It is English, and I am watching Rebecca Schwartz s head.
It tilts down ten degrees and rotates slightly to the left. The sun catches it and turns her hair a more lustrous brown. Her hand is moving across the page, and loopy letters are following her pen. I am transfixed by this, even though I am supposed to be charting the syntax of a sentence about why people become flight attendants.
I think I have a crush on Rebecca Schwartz.
I haven t spoken to her much. I am in awe of her. It would be like Moses speaking to the burning bush. Whenever I go to speak with her, I feel like I should take off my shoes. I guess I am also pretty timid. I imagine speaking with her. Sometimes I construct whole conversations where we say unusual things to each other.
I picture us walking through the forest in the spring. This is not a particularly original fantasy, I know. For one thing, it is in about every personal ad Tom and I have ever read. "SWM," they say, "seeking SWF, nonsmoker who enjoys long walks in the forest, quiet evenings by the fire, and strolls by the sea." People are not very original when it comes to romance. I think that s too bad. Sometimes you want to see a personal ad that says, "SWM seeking SWF, nonsmoker who enjoys flailing in pig poop, puking, and honking on bagpipes. Women who do not know My Lassie Yaks in Bonny Mull need not apply."
But I am not in the mood for pig poop today; so instead, I kiss her in the forest. There is sun and lots of mosquitoes.
I look up from my diagram and see her face rotated at one quarter as she looks toward the clock. I feel awful for having thought about kissing her. It is after the time when the bell should ring. I tap my pencil three times on the desk impatiently.
I look down. I draw a stem for the prepositional phrase to sit on. I clearly and deliberately write down "to many satisfied airline passengers."
The bell rings and we are going out of the room into the hall, where there is banging and shouting. I quickly try to maneuver toward Rebecca and her friends because she is talking to Tom, who knows her better than I do. I angle a few steps in that direction. They are heading for the lunchroom. I wade toward them. Suddenly Jerk appears at my side. He is as big as a roadblock. His hand-me-down pants are too short for his legs.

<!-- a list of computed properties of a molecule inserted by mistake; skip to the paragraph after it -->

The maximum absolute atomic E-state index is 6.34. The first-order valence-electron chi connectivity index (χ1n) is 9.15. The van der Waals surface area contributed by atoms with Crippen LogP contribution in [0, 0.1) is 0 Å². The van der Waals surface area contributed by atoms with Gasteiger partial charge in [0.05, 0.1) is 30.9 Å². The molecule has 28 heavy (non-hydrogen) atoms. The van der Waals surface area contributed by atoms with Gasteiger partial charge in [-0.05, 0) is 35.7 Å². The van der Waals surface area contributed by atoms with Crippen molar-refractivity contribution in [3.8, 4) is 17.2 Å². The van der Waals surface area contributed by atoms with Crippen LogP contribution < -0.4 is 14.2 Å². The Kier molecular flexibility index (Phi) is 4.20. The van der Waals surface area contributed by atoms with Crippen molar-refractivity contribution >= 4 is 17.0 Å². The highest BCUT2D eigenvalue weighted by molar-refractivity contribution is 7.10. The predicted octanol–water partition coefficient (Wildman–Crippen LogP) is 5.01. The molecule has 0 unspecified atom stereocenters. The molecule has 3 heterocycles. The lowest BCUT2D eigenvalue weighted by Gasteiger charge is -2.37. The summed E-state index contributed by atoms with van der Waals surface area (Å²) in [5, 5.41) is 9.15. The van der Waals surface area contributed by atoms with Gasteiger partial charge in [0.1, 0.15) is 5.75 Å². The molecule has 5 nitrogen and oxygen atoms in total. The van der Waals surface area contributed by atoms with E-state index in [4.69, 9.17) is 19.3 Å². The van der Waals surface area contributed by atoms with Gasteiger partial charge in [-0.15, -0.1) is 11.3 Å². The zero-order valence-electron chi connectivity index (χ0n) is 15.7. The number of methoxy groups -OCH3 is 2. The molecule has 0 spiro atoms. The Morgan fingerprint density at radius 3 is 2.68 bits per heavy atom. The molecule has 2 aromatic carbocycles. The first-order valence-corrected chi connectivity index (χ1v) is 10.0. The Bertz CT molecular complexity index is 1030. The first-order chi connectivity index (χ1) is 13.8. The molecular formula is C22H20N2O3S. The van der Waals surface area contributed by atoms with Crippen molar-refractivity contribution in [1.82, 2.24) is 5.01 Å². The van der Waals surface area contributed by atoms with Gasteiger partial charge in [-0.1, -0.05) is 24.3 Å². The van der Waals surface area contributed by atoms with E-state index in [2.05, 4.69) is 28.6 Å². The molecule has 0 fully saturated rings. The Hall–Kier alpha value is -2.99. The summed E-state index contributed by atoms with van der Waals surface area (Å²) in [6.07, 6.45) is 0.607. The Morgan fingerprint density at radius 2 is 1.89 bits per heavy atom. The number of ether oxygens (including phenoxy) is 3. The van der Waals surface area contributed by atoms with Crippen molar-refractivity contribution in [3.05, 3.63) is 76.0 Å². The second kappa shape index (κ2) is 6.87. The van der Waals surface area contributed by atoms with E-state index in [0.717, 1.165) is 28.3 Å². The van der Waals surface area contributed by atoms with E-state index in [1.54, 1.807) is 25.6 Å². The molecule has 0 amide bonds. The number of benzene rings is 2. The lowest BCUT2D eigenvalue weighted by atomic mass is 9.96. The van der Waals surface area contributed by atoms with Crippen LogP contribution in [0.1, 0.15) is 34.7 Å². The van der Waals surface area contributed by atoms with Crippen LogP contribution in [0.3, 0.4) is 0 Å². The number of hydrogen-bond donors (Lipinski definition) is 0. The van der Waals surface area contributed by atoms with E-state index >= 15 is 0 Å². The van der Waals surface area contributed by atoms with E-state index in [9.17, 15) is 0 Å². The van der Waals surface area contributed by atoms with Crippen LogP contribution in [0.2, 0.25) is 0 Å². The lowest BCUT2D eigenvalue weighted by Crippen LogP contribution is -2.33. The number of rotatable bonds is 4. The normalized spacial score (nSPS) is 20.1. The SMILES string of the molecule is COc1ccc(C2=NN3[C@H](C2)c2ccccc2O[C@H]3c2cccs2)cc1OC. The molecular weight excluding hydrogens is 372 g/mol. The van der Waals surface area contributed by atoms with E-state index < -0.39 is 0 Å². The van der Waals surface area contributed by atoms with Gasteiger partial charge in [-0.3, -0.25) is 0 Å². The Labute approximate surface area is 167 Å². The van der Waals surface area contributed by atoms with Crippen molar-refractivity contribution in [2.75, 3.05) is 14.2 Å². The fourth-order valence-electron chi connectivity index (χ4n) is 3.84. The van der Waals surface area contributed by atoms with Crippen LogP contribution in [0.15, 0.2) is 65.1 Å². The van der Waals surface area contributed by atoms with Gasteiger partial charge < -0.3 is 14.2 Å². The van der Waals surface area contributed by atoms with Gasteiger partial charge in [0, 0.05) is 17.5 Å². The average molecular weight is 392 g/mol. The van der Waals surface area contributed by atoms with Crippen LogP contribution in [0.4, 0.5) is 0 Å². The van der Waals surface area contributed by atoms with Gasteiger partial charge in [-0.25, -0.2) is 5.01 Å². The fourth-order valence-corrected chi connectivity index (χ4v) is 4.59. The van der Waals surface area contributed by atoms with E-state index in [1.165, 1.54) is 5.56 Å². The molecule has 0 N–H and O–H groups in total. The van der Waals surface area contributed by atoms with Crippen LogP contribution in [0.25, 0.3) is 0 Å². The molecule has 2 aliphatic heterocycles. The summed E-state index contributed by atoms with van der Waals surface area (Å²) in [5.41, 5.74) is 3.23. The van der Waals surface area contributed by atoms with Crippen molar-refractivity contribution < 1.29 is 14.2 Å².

I am thinking desperately of things to say to her.
Jerk is in repellently high spirits. "Chris! Hey, Chris, I thought that would never end. I thought did you get number four?" He squints. "That was the one with the guy who had a layover in Newark. It was real hard."
I say curtly, "The hardest." Jerk is unwelcome right now. I am considering my conversational options with Rebecca.
"It was so boring!" Jerk is still exclaiming. "So boring! Boring, boring, boring!"
"Let s go over and talk to Tom," I say carefully. I push in that direction. They are moving down the hall. I am keenly aware that, conversationally, appearing with Jerk in his happy-to-see-you mode is like taking a dead moose as carryon luggage.
"More boring," he adds cheerfully, "than a very boring thing from the planet Tedium."
Tom, Rebecca, and the rest have reached the stairs. They are going down. I am estimating whether I can reach them in time. Jerk keeps pace with me.
"Hey, Chris!" exclaims Jerk. "Isn t that your brother? Waving to you?" He gestures down the hall away from the stairs. My brother is there, waving to me.
I swear and move in the opposite direction. No time to lose.
"Chris!" I hear my brother shouting over the din.
"It s your brother!" Jerk says, tugging at my arm.
"Really, Jerk? I guess that would explain why he sleeps and eats in my house." Rebecca and Tom and the others have disappeared down the stairs.
My big brother, Paul, works his way through the lunchtime crowd to me. He is short for his age, so he has to bounce up to see me over everyone else. He tugs on opposite sides of his sweatshirt hood drawstring. "Chris!" he says to me.
"What do you want?" I say.
"Tonight," he says. "What we re doing is going to the lynching."
"What?" I say.
"The lynching," he explains, shifting carefully to let someone bigger pass. "A vampire. I m going to go over to Bradley tonight to see them, like, stake the undead."
"You aren t."
"After Mom and Dad leave."
"Chris," Jerk begins, turning toward me.
"Where are Mom and Dad going?" I ask Paul.
"Out to dinner. And I have to keep you with me, slimestick. Mom said that I do. We ll go out, and if she calls, we went to Mark s house. We ll be gone for maybe, like, an hour."
"Chris," says Jerk, "if we stay here, all the tater tots will be gone by the time we get there."
"You re going to drag me over to Bradley to watch a lynching?" I say hotly. "It s not like they re going to do it out in front of everybody. It ll be in the courthouse."
He shakes his head. "I m there, Chris. All the media and everything are going to be there. Some girls from school are going to be there. I will be there. And Mom is, like, Miss Hyper, so you will be there."
"You are just trying to assert yourself because you re only half an inch taller than I am," I say.
"I am not."
"I'll get a ruler."
"I just don't believe you," I say, disgusted.
Paul shakes his head. "I am not going to argue about this, butthole."
I shrug my shoulders. I head toward the lunchroom. __________ THIRSTY by M.T. Anderson. Copyright (c) 2003 by M.T. Anderson. Published by Candlewick Press, Inc., Cambridge, MA."show more